Wednesday, June 3, 2009

Former NYC mayor Ed Koch weighs in on same-sex marriage

I believe that same-sex marriage will be approved by a majority of the fifty states in the Union within the next five years. When that occurs, the federal resistance will end and the Congress will vote in favor of federal recognition of same-sex marriages with equal benefits to both homosexual and heterosexual couples.

Those who are opposed to same-sex marriage on religious grounds should know that no religious institution is now being coerced or will in the future be forced to perform same-sex weddings. The decision of whether to sanctify same-sex marriages is totally up to the religious leaders. It is a near certainty that the Catholic Church and Orthodox synagogues will continue to refuse to officiate at same-sex weddings, while some Protestant churches and reform and conservative synagogues will continue to be open to the practice.

It is the right of all religions to determine their own responses. But the issue here is not religious, but civil marriage. As a matter of fundamental fairness, civil marriage must be made available for all consenting adults, irrespective of sexual orientation. And it will happen, more quickly than the public thinks. In the United States today, five states have approved the right of same-sex marriage, either through legislative action or court decree. They are: Massachusetts, Connecticut, Iowa, Maine and Vermont.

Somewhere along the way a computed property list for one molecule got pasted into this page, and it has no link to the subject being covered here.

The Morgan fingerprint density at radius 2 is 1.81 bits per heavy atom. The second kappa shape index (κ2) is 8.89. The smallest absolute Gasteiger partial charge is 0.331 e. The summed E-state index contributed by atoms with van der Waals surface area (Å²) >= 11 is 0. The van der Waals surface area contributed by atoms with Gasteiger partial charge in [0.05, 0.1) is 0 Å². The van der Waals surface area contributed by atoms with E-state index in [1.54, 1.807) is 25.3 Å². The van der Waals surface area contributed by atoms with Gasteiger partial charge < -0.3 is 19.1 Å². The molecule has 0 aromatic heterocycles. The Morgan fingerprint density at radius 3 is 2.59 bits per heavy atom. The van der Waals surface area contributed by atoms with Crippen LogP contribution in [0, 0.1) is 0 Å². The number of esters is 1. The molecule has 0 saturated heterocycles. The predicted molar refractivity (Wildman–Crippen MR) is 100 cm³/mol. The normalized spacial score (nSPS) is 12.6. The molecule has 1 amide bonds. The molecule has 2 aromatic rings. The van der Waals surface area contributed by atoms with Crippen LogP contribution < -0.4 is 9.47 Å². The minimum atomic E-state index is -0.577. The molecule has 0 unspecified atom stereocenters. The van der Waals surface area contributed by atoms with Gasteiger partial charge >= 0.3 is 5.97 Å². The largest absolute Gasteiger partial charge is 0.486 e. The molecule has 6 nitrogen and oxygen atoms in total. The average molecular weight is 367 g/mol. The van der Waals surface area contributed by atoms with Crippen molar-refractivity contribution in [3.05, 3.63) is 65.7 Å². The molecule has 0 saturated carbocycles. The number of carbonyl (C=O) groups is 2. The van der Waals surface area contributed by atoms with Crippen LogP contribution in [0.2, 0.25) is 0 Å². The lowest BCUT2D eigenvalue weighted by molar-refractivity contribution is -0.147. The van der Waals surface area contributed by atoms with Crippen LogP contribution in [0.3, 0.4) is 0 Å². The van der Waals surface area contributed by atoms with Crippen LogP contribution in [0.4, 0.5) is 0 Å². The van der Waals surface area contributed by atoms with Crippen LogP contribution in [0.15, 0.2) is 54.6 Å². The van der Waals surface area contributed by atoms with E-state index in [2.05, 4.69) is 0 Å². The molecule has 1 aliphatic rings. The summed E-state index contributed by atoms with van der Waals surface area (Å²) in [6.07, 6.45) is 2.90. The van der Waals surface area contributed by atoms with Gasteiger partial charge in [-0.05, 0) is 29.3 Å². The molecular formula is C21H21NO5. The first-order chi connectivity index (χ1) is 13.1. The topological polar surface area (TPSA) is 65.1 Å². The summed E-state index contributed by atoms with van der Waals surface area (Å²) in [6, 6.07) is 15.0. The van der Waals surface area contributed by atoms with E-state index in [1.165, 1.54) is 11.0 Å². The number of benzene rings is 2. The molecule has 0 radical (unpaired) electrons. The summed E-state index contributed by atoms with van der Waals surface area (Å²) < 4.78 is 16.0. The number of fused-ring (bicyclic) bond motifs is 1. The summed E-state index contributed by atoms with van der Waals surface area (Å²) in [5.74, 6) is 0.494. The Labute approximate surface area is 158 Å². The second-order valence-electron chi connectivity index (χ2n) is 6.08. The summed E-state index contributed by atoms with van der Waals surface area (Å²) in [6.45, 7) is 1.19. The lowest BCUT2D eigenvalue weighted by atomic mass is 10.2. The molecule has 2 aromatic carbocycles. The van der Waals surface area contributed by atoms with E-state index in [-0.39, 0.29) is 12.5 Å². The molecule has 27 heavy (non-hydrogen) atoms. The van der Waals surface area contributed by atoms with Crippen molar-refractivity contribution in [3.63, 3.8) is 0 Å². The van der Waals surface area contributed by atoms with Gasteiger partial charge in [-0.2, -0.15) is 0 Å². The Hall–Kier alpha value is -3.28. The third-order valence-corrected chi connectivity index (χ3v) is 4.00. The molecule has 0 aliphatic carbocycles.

The next state in all probability to legislatively approve same-sex marriage is New York. Currently, as a result of Governor David Paterson’s executive order, New York state recognizes same-sex marriages performed in other states, and accords same-sex couples who were legally married in other states the benefits provided to married heterosexual couples that state agencies can do administratively. The New York Times reported on May 29, 2008, “Legal experts said Mr. Paterson’s decision would make New York the only state that did not itself allow gay marriage but fully recognized same-sex unions entered into elsewhere."
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